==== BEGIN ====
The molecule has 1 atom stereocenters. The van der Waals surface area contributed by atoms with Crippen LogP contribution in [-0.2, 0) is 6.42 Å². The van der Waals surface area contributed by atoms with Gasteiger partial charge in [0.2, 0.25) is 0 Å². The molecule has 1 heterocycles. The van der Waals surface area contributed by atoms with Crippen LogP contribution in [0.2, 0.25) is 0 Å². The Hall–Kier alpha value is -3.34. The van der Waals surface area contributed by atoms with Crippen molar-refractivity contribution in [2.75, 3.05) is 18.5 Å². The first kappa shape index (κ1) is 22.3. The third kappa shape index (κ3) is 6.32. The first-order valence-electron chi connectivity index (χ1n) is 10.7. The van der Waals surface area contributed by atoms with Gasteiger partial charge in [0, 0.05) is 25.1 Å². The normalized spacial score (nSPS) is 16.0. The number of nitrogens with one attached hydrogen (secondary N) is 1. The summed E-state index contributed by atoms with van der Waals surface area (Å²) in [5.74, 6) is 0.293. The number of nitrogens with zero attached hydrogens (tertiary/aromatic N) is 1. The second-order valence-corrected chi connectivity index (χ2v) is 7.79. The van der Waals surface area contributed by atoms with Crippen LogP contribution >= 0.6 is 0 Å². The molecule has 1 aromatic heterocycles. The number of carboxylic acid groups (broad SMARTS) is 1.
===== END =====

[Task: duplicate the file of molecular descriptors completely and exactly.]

The molecule has 1 atom stereocenters. The van der Waals surface area contributed by atoms with Crippen LogP contribution in [-0.2, 0) is 6.42 Å². The van der Waals surface area contributed by atoms with Gasteiger partial charge in [0.2, 0.25) is 0 Å². The molecule has 1 heterocycles. The van der Waals surface area contributed by atoms with Crippen LogP contribution in [0.2, 0.25) is 0 Å². The Hall–Kier alpha value is -3.34. The van der Waals surface area contributed by atoms with Crippen molar-refractivity contribution in [2.75, 3.05) is 18.5 Å². The first kappa shape index (κ1) is 22.3. The third kappa shape index (κ3) is 6.32. The first-order valence-electron chi connectivity index (χ1n) is 10.7. The van der Waals surface area contributed by atoms with Gasteiger partial charge in [0, 0.05) is 25.1 Å². The normalized spacial score (nSPS) is 16.0. The number of nitrogens with one attached hydrogen (secondary N) is 1. The summed E-state index contributed by atoms with van der Waals surface area (Å²) in [5.74, 6) is 0.293. The number of nitrogens with zero attached hydrogens (tertiary/aromatic N) is 1. The second-order valence-corrected chi connectivity index (χ2v) is 7.79. The van der Waals surface area contributed by atoms with Crippen LogP contribution >= 0.6 is 0 Å². The molecule has 1 aromatic heterocycles. The number of carboxylic acid groups (broad SMARTS) is 1.